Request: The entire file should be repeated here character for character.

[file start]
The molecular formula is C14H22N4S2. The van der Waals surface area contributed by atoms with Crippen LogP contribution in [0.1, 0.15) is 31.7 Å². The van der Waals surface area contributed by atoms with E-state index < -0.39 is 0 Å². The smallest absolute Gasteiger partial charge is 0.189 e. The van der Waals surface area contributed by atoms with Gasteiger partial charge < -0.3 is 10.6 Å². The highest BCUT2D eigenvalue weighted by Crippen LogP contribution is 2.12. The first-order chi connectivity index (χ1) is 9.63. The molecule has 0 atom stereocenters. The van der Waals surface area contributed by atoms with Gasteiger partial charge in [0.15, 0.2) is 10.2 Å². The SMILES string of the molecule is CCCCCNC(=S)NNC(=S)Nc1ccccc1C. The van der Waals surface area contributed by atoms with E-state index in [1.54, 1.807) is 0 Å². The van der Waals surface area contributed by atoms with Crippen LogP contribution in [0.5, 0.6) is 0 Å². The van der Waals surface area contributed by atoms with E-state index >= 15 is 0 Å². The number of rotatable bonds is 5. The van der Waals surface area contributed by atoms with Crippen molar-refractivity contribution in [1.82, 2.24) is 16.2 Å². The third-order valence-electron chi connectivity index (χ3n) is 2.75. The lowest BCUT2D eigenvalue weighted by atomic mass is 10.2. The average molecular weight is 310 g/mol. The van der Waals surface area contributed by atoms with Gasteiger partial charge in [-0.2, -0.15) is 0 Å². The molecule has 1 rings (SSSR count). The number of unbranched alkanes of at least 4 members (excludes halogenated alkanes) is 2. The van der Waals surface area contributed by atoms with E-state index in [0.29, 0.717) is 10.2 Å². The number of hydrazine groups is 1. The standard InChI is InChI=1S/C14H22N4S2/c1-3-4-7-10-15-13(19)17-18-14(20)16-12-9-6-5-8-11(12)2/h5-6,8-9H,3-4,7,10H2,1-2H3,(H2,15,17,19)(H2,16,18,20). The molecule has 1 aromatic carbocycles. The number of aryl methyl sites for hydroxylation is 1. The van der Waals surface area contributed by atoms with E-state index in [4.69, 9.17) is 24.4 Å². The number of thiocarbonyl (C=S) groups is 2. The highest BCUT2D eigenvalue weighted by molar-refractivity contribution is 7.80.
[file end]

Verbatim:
The molecular formula is C14H22N4S2. The van der Waals surface area contributed by atoms with Crippen LogP contribution in [0.1, 0.15) is 31.7 Å². The van der Waals surface area contributed by atoms with E-state index < -0.39 is 0 Å². The smallest absolute Gasteiger partial charge is 0.189 e. The van der Waals surface area contributed by atoms with Gasteiger partial charge < -0.3 is 10.6 Å². The highest BCUT2D eigenvalue weighted by Crippen LogP contribution is 2.12. The first-order chi connectivity index (χ1) is 9.63. The molecule has 0 atom stereocenters. The van der Waals surface area contributed by atoms with Gasteiger partial charge in [0.15, 0.2) is 10.2 Å². The SMILES string of the molecule is CCCCCNC(=S)NNC(=S)Nc1ccccc1C. The van der Waals surface area contributed by atoms with E-state index in [1.54, 1.807) is 0 Å². The van der Waals surface area contributed by atoms with Crippen LogP contribution in [0.5, 0.6) is 0 Å². The van der Waals surface area contributed by atoms with E-state index >= 15 is 0 Å². The number of rotatable bonds is 5. The van der Waals surface area contributed by atoms with Crippen molar-refractivity contribution in [1.82, 2.24) is 16.2 Å². The third-order valence-electron chi connectivity index (χ3n) is 2.75. The lowest BCUT2D eigenvalue weighted by atomic mass is 10.2. The average molecular weight is 310 g/mol. The van der Waals surface area contributed by atoms with Gasteiger partial charge in [-0.2, -0.15) is 0 Å². The molecule has 1 rings (SSSR count). The number of unbranched alkanes of at least 4 members (excludes halogenated alkanes) is 2. The van der Waals surface area contributed by atoms with E-state index in [0.29, 0.717) is 10.2 Å². The number of hydrazine groups is 1. The standard InChI is InChI=1S/C14H22N4S2/c1-3-4-7-10-15-13(19)17-18-14(20)16-12-9-6-5-8-11(12)2/h5-6,8-9H,3-4,7,10H2,1-2H3,(H2,15,17,19)(H2,16,18,20). The molecule has 1 aromatic carbocycles. The number of aryl methyl sites for hydroxylation is 1. The van der Waals surface area contributed by atoms with E-state index in [4.69, 9.17) is 24.4 Å². The number of thiocarbonyl (C=S) groups is 2. The highest BCUT2D eigenvalue weighted by molar-refractivity contribution is 7.80.